Hostel Packing Tips: 7 Items Guaranteed to Save Space and Time

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By Fred Perrotta of Tortuga Backpacks.

When you’re staying in a hostel, packing light is important. Space is limited, so giant suitcases are impractical. Traveling light is also cheaper and more convenient.
But fitting everything you need into a carry-on bag can be tough. You always need “just one more thing…”

Here is a list of things that are guaranteed to save you space, each of the items below does (at least) double duty…

1. Dr. Bronner’s Magic Soap

Many light packing advocates would tell you never to pack soap or detergent because you can buy both cheaply in your destination, but they don’t know about magic soap.
Dr. Bronner’s soaps can be used to clean anything. Their FAQ lists directions for using the soap as body wash, shampoo, toothpaste, laundry detergent, or a general cleaner. Dr. Bronner’s popular liquid soaps are organic, fair trade, and never tested on animals.

Dr. Bronner Soap

As the bottle’s get bigger, the cheaper the soaps are by volume. To get the best value for money, buy the biggest bottle you can and pack the soap in a carry-on-sized travel bottle like this one…

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2. GoToob

GoToobs are refillable, travel bottles. If your favourite toiletries don’t come in travel-friendly sizes, you can pour the amount you need into a GoToob.

Gotoob

GoToobs come in three sizes. The largest bottle is 3 fluid ounces (88 ml), which is still small enough to be carried onto a flight.

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3. Travel towel

A travel towel like the REI MultiTowel Lite is a great alternative to carrying a full-sized bath towel or paying a daily rental fee to a hostel.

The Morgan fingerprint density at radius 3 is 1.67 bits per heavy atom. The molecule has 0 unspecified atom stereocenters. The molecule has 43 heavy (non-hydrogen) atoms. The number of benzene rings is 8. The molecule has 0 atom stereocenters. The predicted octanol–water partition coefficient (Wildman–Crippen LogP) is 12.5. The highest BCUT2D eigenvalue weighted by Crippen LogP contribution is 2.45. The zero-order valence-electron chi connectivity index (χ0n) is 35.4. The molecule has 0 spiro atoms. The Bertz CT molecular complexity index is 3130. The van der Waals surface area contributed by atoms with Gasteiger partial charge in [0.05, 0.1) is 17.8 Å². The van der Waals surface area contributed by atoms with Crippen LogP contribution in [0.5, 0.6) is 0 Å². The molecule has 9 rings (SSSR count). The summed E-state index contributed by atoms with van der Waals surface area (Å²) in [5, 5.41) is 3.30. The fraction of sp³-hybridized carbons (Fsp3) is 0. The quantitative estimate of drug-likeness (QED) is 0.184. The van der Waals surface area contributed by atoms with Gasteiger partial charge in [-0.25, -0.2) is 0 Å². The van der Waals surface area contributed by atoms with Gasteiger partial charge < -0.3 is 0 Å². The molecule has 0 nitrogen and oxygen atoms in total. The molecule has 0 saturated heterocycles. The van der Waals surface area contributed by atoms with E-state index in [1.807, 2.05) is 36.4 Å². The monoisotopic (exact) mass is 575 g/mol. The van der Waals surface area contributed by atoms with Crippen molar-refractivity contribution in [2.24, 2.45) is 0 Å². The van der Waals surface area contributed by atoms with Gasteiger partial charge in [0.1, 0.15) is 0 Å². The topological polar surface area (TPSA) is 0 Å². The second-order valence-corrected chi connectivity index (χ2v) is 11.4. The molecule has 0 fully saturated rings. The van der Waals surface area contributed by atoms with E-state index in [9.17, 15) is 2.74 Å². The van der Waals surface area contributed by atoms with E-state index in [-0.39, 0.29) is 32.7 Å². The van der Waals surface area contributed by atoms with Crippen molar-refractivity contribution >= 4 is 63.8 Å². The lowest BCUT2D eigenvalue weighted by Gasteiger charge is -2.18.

Multitowel Lite

A quick-drying travel towel can be used as a bath towel, a beach towel, a picnic blanket, or even a pillow. Most travel towels will fold up into a small pouch – perfect for grabbing some sleep while you’re waiting around at the train station.

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4. Sarong or scarf

Sarongs

A sarong can be used for anything from a simple, comfortable dress to a scarf to keep you warm or an improvised pillow when you’re sleeping somewhere other than a bed.
Best of all, a sarong is extremely light and compact.

5. Base layer t-shirt

They key to packing light is to dress in layers. Don’t pack a space-hogging sweater. Instead, wear a t-shirt, long-sleeved shirt, and a light jacket.

T-Shirt
A good base layer t-shirt should be warm yet breathable. You will need it to work well as a top layer in warm weather and as a base layer in cold weather. Choose one made of microfiber or wool, not cotton. Cotton gets smelly and takes too long to dry.

Wool and microfiber keep you warm in the winter and wick away sweat in the summer. When your shirts are dirty, you can hand wash them and leave them to quickly air dry. Under Armour, North Face, or even generic, store-brand shirts work well. Choose yours based on your budget and style.

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6. Unlocked smartphone

In the last decade, smartphones have replaced laptops, cell phones, point-and-shoot cameras, mp3 players, maps, flashlights, watches, books, and notebooks in travellers’ luggage. That’s half of a backpack worth of stuff that now fits in your pocket.

Smartphone
Just remember to carry an unlocked smartphone so that you can swap SIM cards as you travel between countries.

7. Universal adapter and power strip

If you’re carrying multiple electronic devices, like a laptop, smartphone, and e-book reader, you may be tempted to carry more than one power adapter to charge them all. Don’t do it.

Power Adaptor

A better solution is to carry one universal adapter and a small power strip. With this set up, you won’t need adapters for each gadget, just one for the power strip. Then you can plug each gadget into an outlet on the power strip and charge all of your gear from one wall plug. Your hostel mates will love you for not hogging all of the power.

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Tell us what you think…

This packing list should save you enough space to bring your “one more thing.”

Share the space-saving, multipurpose items from your packing list in the comments. We’re always looking for ideas on how to pack light.

About the Author: *Fred Perrotta is the co-founder of Tortuga Backpacks, makers of the ultimate travel backpack. If you’re staying in hostels, check out the Tortuga Travel Backpack.

Thanks to savannasmiles, old and solo and liewcf for the images off Flickr! Please note all Flickr images were used under the Creative Commons License at the time of posting.

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